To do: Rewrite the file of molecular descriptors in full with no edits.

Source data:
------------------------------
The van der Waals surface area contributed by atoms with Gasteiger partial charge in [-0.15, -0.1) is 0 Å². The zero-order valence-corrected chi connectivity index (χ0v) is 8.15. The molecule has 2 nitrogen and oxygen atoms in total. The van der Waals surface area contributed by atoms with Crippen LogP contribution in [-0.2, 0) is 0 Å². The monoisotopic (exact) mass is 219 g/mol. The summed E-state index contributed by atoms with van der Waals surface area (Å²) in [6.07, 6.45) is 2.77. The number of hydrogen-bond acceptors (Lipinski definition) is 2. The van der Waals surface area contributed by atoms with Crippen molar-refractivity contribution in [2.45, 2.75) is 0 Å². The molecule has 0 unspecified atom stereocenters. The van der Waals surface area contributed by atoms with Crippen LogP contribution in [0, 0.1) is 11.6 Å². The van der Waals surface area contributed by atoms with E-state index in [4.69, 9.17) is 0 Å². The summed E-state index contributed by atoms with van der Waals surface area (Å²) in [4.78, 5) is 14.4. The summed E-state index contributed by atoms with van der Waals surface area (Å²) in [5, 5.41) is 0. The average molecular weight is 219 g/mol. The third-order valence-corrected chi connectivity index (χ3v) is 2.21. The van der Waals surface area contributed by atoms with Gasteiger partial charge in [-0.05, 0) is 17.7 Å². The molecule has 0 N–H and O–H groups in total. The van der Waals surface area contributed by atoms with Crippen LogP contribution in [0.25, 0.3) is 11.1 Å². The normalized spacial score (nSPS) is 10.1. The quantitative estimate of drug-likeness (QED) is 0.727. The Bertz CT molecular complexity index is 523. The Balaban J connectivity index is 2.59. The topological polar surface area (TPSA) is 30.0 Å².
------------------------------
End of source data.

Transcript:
The van der Waals surface area contributed by atoms with Gasteiger partial charge in [-0.15, -0.1) is 0 Å². The zero-order valence-corrected chi connectivity index (χ0v) is 8.15. The molecule has 2 nitrogen and oxygen atoms in total. The van der Waals surface area contributed by atoms with Crippen LogP contribution in [-0.2, 0) is 0 Å². The monoisotopic (exact) mass is 219 g/mol. The summed E-state index contributed by atoms with van der Waals surface area (Å²) in [6.07, 6.45) is 2.77. The number of hydrogen-bond acceptors (Lipinski definition) is 2. The van der Waals surface area contributed by atoms with Crippen molar-refractivity contribution in [2.45, 2.75) is 0 Å². The molecule has 0 unspecified atom stereocenters. The van der Waals surface area contributed by atoms with Crippen LogP contribution in [0, 0.1) is 11.6 Å². The van der Waals surface area contributed by atoms with E-state index in [4.69, 9.17) is 0 Å². The summed E-state index contributed by atoms with van der Waals surface area (Å²) in [4.78, 5) is 14.4. The summed E-state index contributed by atoms with van der Waals surface area (Å²) in [5, 5.41) is 0. The average molecular weight is 219 g/mol. The third-order valence-corrected chi connectivity index (χ3v) is 2.21. The van der Waals surface area contributed by atoms with Gasteiger partial charge in [-0.05, 0) is 17.7 Å². The molecule has 0 N–H and O–H groups in total. The van der Waals surface area contributed by atoms with Crippen LogP contribution in [0.25, 0.3) is 11.1 Å². The normalized spacial score (nSPS) is 10.1. The quantitative estimate of drug-likeness (QED) is 0.727. The Bertz CT molecular complexity index is 523. The Balaban J connectivity index is 2.59. The topological polar surface area (TPSA) is 30.0 Å².